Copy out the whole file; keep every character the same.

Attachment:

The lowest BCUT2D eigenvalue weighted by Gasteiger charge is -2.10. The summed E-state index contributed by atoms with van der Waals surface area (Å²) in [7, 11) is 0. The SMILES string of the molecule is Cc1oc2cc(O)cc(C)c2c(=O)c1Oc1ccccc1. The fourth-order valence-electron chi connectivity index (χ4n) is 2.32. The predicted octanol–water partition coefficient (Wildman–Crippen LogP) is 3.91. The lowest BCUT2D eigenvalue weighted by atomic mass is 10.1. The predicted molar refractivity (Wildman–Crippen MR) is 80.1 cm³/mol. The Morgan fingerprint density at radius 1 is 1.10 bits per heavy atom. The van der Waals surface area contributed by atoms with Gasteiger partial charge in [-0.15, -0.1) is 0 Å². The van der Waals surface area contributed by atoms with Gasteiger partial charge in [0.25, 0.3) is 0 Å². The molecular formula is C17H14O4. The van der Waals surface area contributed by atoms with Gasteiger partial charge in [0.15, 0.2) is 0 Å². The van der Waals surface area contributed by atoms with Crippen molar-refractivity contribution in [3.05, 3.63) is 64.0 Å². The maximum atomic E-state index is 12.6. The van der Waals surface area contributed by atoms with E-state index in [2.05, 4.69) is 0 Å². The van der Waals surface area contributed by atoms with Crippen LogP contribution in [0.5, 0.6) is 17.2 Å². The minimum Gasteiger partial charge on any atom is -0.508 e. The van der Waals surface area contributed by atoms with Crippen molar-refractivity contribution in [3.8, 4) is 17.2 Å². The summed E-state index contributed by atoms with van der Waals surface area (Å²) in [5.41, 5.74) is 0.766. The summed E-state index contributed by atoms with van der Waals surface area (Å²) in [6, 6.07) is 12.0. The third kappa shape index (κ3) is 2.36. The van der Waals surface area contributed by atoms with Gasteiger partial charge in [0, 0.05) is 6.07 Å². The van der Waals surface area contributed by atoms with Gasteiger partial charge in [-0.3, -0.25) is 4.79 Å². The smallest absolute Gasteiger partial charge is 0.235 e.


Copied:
The lowest BCUT2D eigenvalue weighted by Gasteiger charge is -2.10. The summed E-state index contributed by atoms with van der Waals surface area (Å²) in [7, 11) is 0. The SMILES string of the molecule is Cc1oc2cc(O)cc(C)c2c(=O)c1Oc1ccccc1. The fourth-order valence-electron chi connectivity index (χ4n) is 2.32. The predicted octanol–water partition coefficient (Wildman–Crippen LogP) is 3.91. The lowest BCUT2D eigenvalue weighted by atomic mass is 10.1. The predicted molar refractivity (Wildman–Crippen MR) is 80.1 cm³/mol. The Morgan fingerprint density at radius 1 is 1.10 bits per heavy atom. The van der Waals surface area contributed by atoms with Gasteiger partial charge in [-0.15, -0.1) is 0 Å². The van der Waals surface area contributed by atoms with Gasteiger partial charge in [0.25, 0.3) is 0 Å². The molecular formula is C17H14O4. The van der Waals surface area contributed by atoms with Gasteiger partial charge in [0.15, 0.2) is 0 Å². The van der Waals surface area contributed by atoms with Crippen molar-refractivity contribution in [3.05, 3.63) is 64.0 Å². The maximum atomic E-state index is 12.6. The van der Waals surface area contributed by atoms with E-state index in [2.05, 4.69) is 0 Å². The van der Waals surface area contributed by atoms with Crippen LogP contribution in [0.5, 0.6) is 17.2 Å². The minimum Gasteiger partial charge on any atom is -0.508 e. The van der Waals surface area contributed by atoms with Crippen molar-refractivity contribution in [3.8, 4) is 17.2 Å². The summed E-state index contributed by atoms with van der Waals surface area (Å²) in [5.41, 5.74) is 0.766. The summed E-state index contributed by atoms with van der Waals surface area (Å²) in [6, 6.07) is 12.0. The third kappa shape index (κ3) is 2.36. The van der Waals surface area contributed by atoms with Gasteiger partial charge in [0, 0.05) is 6.07 Å². The van der Waals surface area contributed by atoms with Gasteiger partial charge in [-0.3, -0.25) is 4.79 Å². The smallest absolute Gasteiger partial charge is 0.235 e.